This section is to briefly argue that Practical theology particularly the section on pastoral care and involvement can bring some difference in trying to curb the violent protest. Pastoral services are an opportunity to engage with the community in different ways, for instance, funerals, weddings and others. We have seen how the theology that carried the late Archbishop Desmond Tutu throughout the Truth and Reconciliation programme assisted in bringing some stability to the country after many years of racial divides. Even though the TRC did its part on the elementary level, we can still see the positive efforts it attempted to heal the nation. The healing of our past and present cannot ignore the role of theology (Mouton 2014). The suggestion of Landman (2011) in her article about the possible relationship between the church and the state can open up another positive role of theology through the church in society. Theology of non-violence, which was practised by Martin Luther King, is still remarkable in America and around the globe today. This is an influence that theology, especially practical theology, can make in attempting to reduce the violent protest that is very destructive. The following are some of the subtopics in which Practical Theology can be useful towards this challenge.

Practical theology as a theology of liberation against self-hate

Nico Vorster (2012) holds the view that liberal rights, freedom and any form of equality struggle need not neglect human life and dignity. This means that any protest that is aimed at correcting the wrong or liberating the oppressed must not neglect the value and the importance of human life. The parallelism that Robin Fox uses to describe and explain different forms of violence, as well as their causes, makes one understand some of the human thinking in an attempt to understand why people resort to violence (Fox 2020). This kind of analogy is very important when one is searching for possible liberating aspects theologically. Theology must, among other things, be able to open the eyes of to see that self-hatred could potentially hamper their own transformation. This aligns with the eyes of Jesus’s disciples on the road to Emmaus being opened when they listened to him (Vesley-Flad 2017:191). Theology must stop protecting and projecting Western thinking and start paying attention to the African situation. This involves the need to challenge Western theologies and Africanize them, in order to address the needs of Africans within their own immediate context. Neglecting our own context when practising theology is the first turning point if we are to theologise like Africans without fear or favour. The training of theologians must include, among other things, issues relating to leadership, because without pastors and ministers playing their role in community leadership, it is unlikely that we will win the fight against destructive protests. It is for this reason that Lederach’s (1998) ‘Building Peace’ becomes an important book because it discusses some of the ways in which fragmented societies can be rebuilt into unity. In 2013, Saint Stephen’s parish in Gqeberha (formerly Port Elizabeth) assembled the community and gave the then Minister of Justice, Jeff Radebe, time to engage with them on issues of violence. After those meetings, the violence seems to have been subsidised. It is important for theologians and ministers to try and bridge the gap between government leaders or politicians and local communities to ease the tension that exists because of economic challenges (Baloyi 2015:7). Liberation theology must teach that, after liberation, some things must be done differently from before. This is where the theology of stewardship comes in.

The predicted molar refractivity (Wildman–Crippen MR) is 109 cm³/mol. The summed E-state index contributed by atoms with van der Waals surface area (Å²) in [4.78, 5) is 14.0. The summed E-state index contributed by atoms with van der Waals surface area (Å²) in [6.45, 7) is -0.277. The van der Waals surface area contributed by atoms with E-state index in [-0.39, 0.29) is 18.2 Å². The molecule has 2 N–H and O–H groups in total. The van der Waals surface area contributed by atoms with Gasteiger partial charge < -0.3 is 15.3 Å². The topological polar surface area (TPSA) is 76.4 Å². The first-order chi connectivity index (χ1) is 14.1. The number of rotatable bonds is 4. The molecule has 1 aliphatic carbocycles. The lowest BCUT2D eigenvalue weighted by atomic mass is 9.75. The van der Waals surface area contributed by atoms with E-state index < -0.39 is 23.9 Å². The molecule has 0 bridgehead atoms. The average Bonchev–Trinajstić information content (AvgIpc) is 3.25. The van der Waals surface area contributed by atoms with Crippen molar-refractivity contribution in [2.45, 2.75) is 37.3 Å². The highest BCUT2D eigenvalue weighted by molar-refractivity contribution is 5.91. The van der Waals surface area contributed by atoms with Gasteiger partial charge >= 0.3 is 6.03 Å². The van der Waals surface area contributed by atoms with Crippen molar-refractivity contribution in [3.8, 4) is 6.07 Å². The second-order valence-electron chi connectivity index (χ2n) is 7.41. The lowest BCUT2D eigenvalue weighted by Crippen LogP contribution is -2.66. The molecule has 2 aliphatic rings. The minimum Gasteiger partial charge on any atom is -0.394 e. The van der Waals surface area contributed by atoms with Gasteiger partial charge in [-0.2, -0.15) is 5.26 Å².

Practical theology on stewardship

Theology must be able to teach us that humankind is God’s property, and as human beings, we are expected to be each other’s keepers and protectors. Vorster (2012:2) argues that the concept of Imago Dei (image of God) is a principle within which we should build our own relationships. In addition, the author of this article is of the opinion that he who respects that which belongs to God depicts a respect he or she has for God, the Creator. This must form some basis of our theology in addressing issues that pertain to our lives. In their ‘Christian view of stewardship’ article, Boaheng and Korankye (2022) exposed that stewardship cannot be complete without honesty, accountability and responsibility. For them, the concept of ‘owner’ or ownership is very foundational to having a better understanding of a steward. It is imperative, from a biblical point of view, that Christians be reminded not to neglect their calling as stewards of God, tasked with caring for his creation. Biblically, a steward is ‘[s]omeone entrusted with the general administration of affairs’. Peter and Paul in 1 Corinthians 4:2, Titus 1:7–7 and 1 Peter 4:10 explain the requirements and characteristics of a steward as trustworthy, blameless, respectful, charitable, self-controlled, upright and disciplined. Ministers and pastors are community leaders by virtue of their position. There are instances where some pastors do not involve themselves in community projects or challenges. Ministers have a role to play in the lives of black communities. It is imperative that pastors do not hesitate in assuming their community leadership roles. Their views and contributions to community gatherings and projects can give sound direction as to how communities should react to unpleasant situations such as a lack of service delivery. For Boaheng and Korankye (2022), the steward is: